Putting aside the conspiracy theories and the attempts to exclude such a terrorist organisation from Islam, IS could present the opportunity for real Islamic reformation. After all, most IS recruits have come from Muslim countries and, more importantly, from Arab countries. They mainly arose from Islamic societies and communities and studied the same religious books at school and university. They went to the same mosques and they received the same religious messages as the rest of the community. They are likely the sons, brothers, fathers, sisters and mothers of so-called moderate Muslims.
The shocking reality of the horrible actions and ruthless brutality of IS members should put the focus on the real problem that Islam needs reformation and revival. It is not a matter of defending Islam, but rather of criticising it.
Reformation therefore needs to start in primary education, with the religious text books used by children and permeate through to the highest levels of theological study. A reformation could begin in mosques, through sermons at Friday prayers in a bid to enforce tolerance and build peace. Reformation would also be much easier were religious institutions in the Arab world and the Muslim-majority countries to stop interfering in politics on one hand and political institutions to stop instrumentalising religion and co-opting religious institutions for power consolidation on the other.
Call to reform
The rise of IS should be a wake-up call for Muslims all over the world. Simply calling IS un-Islamic and pointing out that it does not represent Islam is not enough to stop newcomers from joining IS.
A reformation of Islam seems long overdue; otherwise, sooner or later, the world risks the emergence of organisations similar to IS. Describing IS as un-Islamic neither prevents the emergence of another hundred IS-like extreme organisations, nor does it improve the image of Islam and Muslims. Real reform needs to start from scratch and every source, as selected by Islamic scholars, should subject to scrutiny and thorough appraisal.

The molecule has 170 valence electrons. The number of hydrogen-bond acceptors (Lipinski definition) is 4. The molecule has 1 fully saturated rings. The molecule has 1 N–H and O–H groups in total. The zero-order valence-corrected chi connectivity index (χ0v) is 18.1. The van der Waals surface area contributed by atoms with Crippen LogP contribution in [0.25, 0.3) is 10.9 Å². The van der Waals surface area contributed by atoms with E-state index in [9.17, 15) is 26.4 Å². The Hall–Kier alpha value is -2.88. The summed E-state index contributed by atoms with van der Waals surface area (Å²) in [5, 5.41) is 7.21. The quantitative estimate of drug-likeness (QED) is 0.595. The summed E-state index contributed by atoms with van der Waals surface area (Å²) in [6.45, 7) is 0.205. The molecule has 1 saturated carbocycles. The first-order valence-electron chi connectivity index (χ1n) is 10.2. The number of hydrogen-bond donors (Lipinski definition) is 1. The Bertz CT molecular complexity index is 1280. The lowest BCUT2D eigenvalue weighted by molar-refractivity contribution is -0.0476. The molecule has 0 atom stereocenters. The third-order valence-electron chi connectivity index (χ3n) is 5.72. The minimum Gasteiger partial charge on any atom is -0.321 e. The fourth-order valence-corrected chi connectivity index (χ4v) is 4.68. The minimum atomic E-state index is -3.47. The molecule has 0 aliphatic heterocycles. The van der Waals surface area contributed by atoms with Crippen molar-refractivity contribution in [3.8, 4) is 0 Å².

The shocking fact that IS emerged from an Arabic conflict and instrumentalises Islam for political ends should shake up those who are still calling for a fusion between politics and the state. Putting politics and dogmatic religion on an equal footing could well result in the destruction of one of these two components. Either politics would dominate and destroy religion or religion would dominate and destroy politics.
In the case of IS, politics is dominant over religion, but the prominence of the latter serves the political cause of IS – power, legitimacy and dominance. The choice of such a version of extremism has isolated IS as well as; they do not hesitate to commit genocide when eliminating their opponents.
Islamic scholars need to lead such a reformation – far from politics and the divide of what is the ″right″ or what is the ″wrong″ Islam. There must be a framework to lay the foundations for this lengthy process. In return, the political leadership in the Arab states need to observe the process closely. It is not enough for Muslims to condemn terrorist acts by calling them un-Islamic. Change needs to be real and it needs to begin now.
© Qantara.de 2016
Hakim Khatib lectures in journalism, intercultural communication, politics and Middle Eastern culture at the University of Applied Sciences in Fulda and at Phillips University in Marburg. His special subject is the integration of religion in political life and political discourse in the Middle East. He is editor-in-chief of the online journal ″Mashreq Politics and Culture″ (MPC Journal).